Adventure Cartoonist Lucy Bellwood Shares Her Experience
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Lucy Bellwood does not have a background in maritime exploration, yet she recently found herself aboard one of the nation’s biggest research vessels “The Falkor.” It is there that she became a self-proclaimed “adventure cartoonist,” an artist primarily dedicated to drawing adventures. She has traveled across the ocean from Guam to Honolulu, all the while documenting the exciting journey through her cartoons.
On Monday, January 23, Bellwood gave a presentation during lunch. She talked about her experience as a cartoonist, gave some background information about comics and their different forms, as well as offered some valuable advice to aspiring artists.
“You can make comics all the time, every day. Comics don’t always have to be book shaped,” said Bellwood. During her presentation, Lucy showed students how to easily make an easy comic page layout by folding a plain piece of paper. Bellwood says there are many different forms of cartoons and that each of them has their own pros and cons. Webcomics have recently become a very common medium for cartoons. While publishing comics on the internet can be beneficial because it gives many more artists a chance to show off their work, Bellwood adds, “it is also a bit limiting because there are a lot of really good people out there.” On the other hand, classic hard-copy comics are still a great option for artists, aspiring and experienced alike.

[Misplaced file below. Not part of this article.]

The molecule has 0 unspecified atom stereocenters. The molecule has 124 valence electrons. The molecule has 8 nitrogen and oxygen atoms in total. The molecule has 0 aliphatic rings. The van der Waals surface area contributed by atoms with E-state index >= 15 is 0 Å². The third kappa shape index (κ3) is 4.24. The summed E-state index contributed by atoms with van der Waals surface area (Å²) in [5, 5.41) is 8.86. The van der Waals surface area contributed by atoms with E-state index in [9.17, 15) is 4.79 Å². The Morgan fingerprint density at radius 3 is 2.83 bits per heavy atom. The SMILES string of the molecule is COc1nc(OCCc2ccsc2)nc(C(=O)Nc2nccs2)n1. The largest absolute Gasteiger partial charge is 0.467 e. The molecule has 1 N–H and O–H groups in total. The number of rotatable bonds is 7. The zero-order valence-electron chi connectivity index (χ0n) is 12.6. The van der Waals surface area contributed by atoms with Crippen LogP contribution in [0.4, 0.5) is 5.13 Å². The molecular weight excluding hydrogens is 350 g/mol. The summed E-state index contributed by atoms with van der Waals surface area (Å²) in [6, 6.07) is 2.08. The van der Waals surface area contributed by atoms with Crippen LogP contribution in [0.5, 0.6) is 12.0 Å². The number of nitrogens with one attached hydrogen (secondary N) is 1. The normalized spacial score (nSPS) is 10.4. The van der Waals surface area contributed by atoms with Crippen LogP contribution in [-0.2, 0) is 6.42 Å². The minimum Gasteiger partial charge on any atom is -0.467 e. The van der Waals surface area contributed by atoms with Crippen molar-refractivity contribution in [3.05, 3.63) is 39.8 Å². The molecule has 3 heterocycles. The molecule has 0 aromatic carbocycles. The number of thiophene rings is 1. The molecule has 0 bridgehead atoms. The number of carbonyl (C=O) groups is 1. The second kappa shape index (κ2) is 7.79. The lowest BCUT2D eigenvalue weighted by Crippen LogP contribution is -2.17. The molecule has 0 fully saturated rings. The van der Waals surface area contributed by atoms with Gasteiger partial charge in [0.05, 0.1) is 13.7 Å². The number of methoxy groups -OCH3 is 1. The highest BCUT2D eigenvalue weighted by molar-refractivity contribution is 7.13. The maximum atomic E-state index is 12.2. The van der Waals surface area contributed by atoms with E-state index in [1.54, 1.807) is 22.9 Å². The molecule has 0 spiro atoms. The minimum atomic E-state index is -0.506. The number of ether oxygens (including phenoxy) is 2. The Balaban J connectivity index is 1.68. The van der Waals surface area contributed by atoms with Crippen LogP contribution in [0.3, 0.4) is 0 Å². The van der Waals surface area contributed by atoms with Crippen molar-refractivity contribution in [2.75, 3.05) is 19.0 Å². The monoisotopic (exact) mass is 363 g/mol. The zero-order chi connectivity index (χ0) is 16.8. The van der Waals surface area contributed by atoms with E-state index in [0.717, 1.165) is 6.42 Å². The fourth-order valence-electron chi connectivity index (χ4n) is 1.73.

Lucy also addressed some of her struggles as a cartoonist. She explained to students that although she has experienced success as an artist, there are still times when she has to deal with her internal voice that says, “you’re not good enough” or “you’re not a real artist.” She gave students the valuable advice that the voice doesn’t go away; rather, you develop the essential skills over time to trust your own ability.
While an artist dedicated to illustrating adventures is not the most common occupation, Bellwood learned many valuable things through her experiences and successes. During her presentation, she reiterated that through a lot of time and practice, artists can reach their goals. The best piece of advice she would give to an aspiring cartoonist is, “Draw from life, draw from life all the time.”